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Schools Recommendations of experiments to a high school student.

Hello! First of all, thank you taking the time to read this. I'm a high school student currently about to begin my last year (I'm from Argentina so here we start in March) and would like to study physics in 2020. Because of that, I contacted a university here and they told me that if I wanted to, I could go there and perform some physics related experiments or conduct research for, I don't know, more or less 3 months (with a supervisor). So, I'd like to know if you have any suggestions as to which experiments I could make there to use my time well. I'm interested in making experiments that are somehow original, so if you can think of something like that it'd be nice. The reason behind all this is that I'll be applying to some American universities, and I read somewhere that this is a good way of showing that I'm interested in the subject. If you have any ideas as to what kind of research I could conduct, please leave me a comment. Again, thanks a lot!
 

Dr. Courtney

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Design of good high school experiments often depends on available equipment and expertise, especially in physics when something original is desired. But the skills and disposition of both the faculty mentor and the student are also very important.

We've had some success lately using video cameras and Tracker for a number of student physics experiments. Tracker is a motion analysis program that (with some care) makes it relatively straightforward to determine x(t) and y(t) for an object in motion. Still, for most experiments, it will be the video analysis bit that is original rather than the experiment itself.
 
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Can you get some suggestions from the supervisor at the University? It may be best to find an experiment that you are interested in that also takes advantage of what they already have available. Then you can avoid some of the less interesting set up work. This may also allow you to learn to use more sophisticated equipment than you might otherwise have access to.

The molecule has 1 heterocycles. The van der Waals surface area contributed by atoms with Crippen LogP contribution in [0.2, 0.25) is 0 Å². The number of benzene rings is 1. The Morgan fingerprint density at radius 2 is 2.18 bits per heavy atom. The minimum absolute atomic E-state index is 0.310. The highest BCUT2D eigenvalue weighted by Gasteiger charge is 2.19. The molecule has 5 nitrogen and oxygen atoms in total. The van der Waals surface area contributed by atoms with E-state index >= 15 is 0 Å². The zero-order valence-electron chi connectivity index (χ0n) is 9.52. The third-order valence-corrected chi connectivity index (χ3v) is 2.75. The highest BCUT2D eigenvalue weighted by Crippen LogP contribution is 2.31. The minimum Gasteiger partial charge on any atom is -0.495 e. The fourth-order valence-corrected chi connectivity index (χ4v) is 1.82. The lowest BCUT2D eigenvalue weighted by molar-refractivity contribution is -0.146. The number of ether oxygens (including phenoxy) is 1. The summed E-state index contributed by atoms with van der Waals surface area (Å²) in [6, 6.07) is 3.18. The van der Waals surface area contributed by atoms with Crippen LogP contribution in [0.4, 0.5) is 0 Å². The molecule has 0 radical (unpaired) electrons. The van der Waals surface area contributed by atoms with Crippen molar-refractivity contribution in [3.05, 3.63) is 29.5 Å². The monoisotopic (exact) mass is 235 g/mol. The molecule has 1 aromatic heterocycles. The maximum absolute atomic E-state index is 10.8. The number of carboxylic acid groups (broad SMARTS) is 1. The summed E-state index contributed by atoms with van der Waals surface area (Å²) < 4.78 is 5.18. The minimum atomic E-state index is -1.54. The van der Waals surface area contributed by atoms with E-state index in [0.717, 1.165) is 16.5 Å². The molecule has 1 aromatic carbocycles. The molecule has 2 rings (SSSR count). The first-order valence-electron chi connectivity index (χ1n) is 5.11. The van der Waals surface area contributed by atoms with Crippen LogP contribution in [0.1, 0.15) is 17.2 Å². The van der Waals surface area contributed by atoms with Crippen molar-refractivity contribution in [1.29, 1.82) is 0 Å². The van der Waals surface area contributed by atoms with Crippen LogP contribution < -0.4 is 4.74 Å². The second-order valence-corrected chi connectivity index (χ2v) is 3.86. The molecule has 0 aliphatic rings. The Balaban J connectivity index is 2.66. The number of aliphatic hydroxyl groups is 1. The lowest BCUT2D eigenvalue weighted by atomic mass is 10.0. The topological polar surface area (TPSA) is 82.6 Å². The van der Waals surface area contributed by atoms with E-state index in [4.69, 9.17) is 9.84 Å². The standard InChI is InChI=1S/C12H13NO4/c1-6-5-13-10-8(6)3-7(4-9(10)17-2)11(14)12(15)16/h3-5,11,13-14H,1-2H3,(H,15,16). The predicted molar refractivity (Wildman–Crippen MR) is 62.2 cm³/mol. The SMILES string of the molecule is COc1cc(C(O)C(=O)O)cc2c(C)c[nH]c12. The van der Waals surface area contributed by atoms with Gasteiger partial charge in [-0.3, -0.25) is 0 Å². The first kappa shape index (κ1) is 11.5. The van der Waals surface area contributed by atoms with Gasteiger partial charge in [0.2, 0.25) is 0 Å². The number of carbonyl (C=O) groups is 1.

Can you get some suggestions from the supervisor at the University? It may be best to find an experiment that you are interested in that also takes advantage of what they already have available. Then you can avoid some of the less interesting set up work. This may also allow you to learn to use more sophisticated equipment than you might otherwise have access to.
Hi! I'm sorry for the late reply, but thank you a lot for the suggestion! I wanted to do the research myself and come up with something on my own to show personal interest in the subject to the professor who will be helping me, but as you say, even if I come up with something interesting I might not be able to do it because I don't exactly know what kind of equipment is available. Thanks, again!
 
Design of good high school experiments often depends on available equipment and expertise, especially in physics when something original is desired. But the skills and disposition of both the faculty mentor and the student are also very important.

We've had some success lately using video cameras and Tracker for a number of student physics experiments. Tracker is a motion analysis program that (with some care) makes it relatively straightforward to determine x(t) and y(t) for an object in motion. Still, for most experiments, it will be the video analysis bit that is original rather than the experiment itself.
Hello! I will bring that suggestion to the professor I'll be working with, maybe we can work something out with the equipment available. Regarding the disposition, I believe I'll be good there, because no one else in my city ever went to the professor I am going to be working with to suggest doing experiments (at list that's my understanding) so he was very willing to work with me, I guess mainly because it doesn't happen often, for some reason in my country it's odd that a high school student wants to do research in a university. Also, I'm really excited to begin working with him. Thank you for answering, and again, sorry for the delay!
 

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